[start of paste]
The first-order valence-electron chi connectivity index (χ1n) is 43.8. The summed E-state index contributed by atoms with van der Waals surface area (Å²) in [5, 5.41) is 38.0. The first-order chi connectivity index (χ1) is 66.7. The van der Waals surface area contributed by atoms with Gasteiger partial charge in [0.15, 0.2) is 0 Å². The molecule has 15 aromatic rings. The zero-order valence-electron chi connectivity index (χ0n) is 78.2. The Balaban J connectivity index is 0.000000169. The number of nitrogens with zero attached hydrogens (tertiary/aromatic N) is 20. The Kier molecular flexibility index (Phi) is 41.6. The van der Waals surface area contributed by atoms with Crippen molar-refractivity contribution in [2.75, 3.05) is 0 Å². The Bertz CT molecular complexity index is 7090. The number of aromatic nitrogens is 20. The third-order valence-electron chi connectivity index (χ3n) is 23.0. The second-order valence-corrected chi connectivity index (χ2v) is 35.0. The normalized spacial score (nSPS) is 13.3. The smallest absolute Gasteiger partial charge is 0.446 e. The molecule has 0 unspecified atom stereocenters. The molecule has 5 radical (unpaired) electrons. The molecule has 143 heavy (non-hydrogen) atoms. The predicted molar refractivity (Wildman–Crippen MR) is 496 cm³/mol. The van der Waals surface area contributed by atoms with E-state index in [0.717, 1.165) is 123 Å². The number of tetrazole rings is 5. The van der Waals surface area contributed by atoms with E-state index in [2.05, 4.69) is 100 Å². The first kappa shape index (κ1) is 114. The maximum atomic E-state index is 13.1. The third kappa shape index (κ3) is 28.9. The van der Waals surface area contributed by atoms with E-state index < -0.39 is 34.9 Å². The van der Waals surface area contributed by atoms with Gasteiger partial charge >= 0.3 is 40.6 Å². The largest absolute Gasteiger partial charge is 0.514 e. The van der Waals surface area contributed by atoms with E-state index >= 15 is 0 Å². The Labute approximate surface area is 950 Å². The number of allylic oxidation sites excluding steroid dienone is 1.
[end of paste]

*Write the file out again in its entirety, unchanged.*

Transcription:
The first-order valence-electron chi connectivity index (χ1n) is 43.8. The summed E-state index contributed by atoms with van der Waals surface area (Å²) in [5, 5.41) is 38.0. The first-order chi connectivity index (χ1) is 66.7. The van der Waals surface area contributed by atoms with Gasteiger partial charge in [0.15, 0.2) is 0 Å². The molecule has 15 aromatic rings. The zero-order valence-electron chi connectivity index (χ0n) is 78.2. The Balaban J connectivity index is 0.000000169. The number of nitrogens with zero attached hydrogens (tertiary/aromatic N) is 20. The Kier molecular flexibility index (Phi) is 41.6. The van der Waals surface area contributed by atoms with Crippen molar-refractivity contribution in [2.75, 3.05) is 0 Å². The Bertz CT molecular complexity index is 7090. The number of aromatic nitrogens is 20. The third-order valence-electron chi connectivity index (χ3n) is 23.0. The second-order valence-corrected chi connectivity index (χ2v) is 35.0. The normalized spacial score (nSPS) is 13.3. The smallest absolute Gasteiger partial charge is 0.446 e. The molecule has 0 unspecified atom stereocenters. The molecule has 5 radical (unpaired) electrons. The molecule has 143 heavy (non-hydrogen) atoms. The predicted molar refractivity (Wildman–Crippen MR) is 496 cm³/mol. The van der Waals surface area contributed by atoms with E-state index in [0.717, 1.165) is 123 Å². The number of tetrazole rings is 5. The van der Waals surface area contributed by atoms with E-state index in [2.05, 4.69) is 100 Å². The first kappa shape index (κ1) is 114. The maximum atomic E-state index is 13.1. The third kappa shape index (κ3) is 28.9. The van der Waals surface area contributed by atoms with E-state index < -0.39 is 34.9 Å². The van der Waals surface area contributed by atoms with Gasteiger partial charge >= 0.3 is 40.6 Å². The largest absolute Gasteiger partial charge is 0.514 e. The van der Waals surface area contributed by atoms with E-state index >= 15 is 0 Å². The Labute approximate surface area is 950 Å². The number of allylic oxidation sites excluding steroid dienone is 1.